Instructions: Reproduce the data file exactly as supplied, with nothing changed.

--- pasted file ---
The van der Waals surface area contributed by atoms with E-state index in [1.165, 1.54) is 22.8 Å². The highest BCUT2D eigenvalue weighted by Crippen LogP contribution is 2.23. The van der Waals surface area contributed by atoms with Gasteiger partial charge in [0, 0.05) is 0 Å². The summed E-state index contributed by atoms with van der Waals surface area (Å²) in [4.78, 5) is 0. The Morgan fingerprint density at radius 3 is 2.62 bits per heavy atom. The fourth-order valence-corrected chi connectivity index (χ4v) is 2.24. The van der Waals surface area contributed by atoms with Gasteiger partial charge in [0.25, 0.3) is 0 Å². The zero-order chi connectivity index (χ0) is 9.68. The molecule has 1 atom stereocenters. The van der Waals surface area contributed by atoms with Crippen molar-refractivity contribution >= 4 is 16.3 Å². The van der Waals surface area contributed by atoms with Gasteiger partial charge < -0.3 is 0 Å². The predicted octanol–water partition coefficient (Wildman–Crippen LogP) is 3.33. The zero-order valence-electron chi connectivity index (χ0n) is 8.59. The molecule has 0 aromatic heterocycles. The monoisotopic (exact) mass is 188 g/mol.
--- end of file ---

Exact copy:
The van der Waals surface area contributed by atoms with E-state index in [1.165, 1.54) is 22.8 Å². The highest BCUT2D eigenvalue weighted by Crippen LogP contribution is 2.23. The van der Waals surface area contributed by atoms with Gasteiger partial charge in [0, 0.05) is 0 Å². The summed E-state index contributed by atoms with van der Waals surface area (Å²) in [4.78, 5) is 0. The Morgan fingerprint density at radius 3 is 2.62 bits per heavy atom. The fourth-order valence-corrected chi connectivity index (χ4v) is 2.24. The van der Waals surface area contributed by atoms with Gasteiger partial charge in [0.25, 0.3) is 0 Å². The zero-order chi connectivity index (χ0) is 9.68. The molecule has 1 atom stereocenters. The van der Waals surface area contributed by atoms with Crippen molar-refractivity contribution >= 4 is 16.3 Å². The van der Waals surface area contributed by atoms with Gasteiger partial charge < -0.3 is 0 Å². The predicted octanol–water partition coefficient (Wildman–Crippen LogP) is 3.33. The zero-order valence-electron chi connectivity index (χ0n) is 8.59. The molecule has 0 aromatic heterocycles. The monoisotopic (exact) mass is 188 g/mol.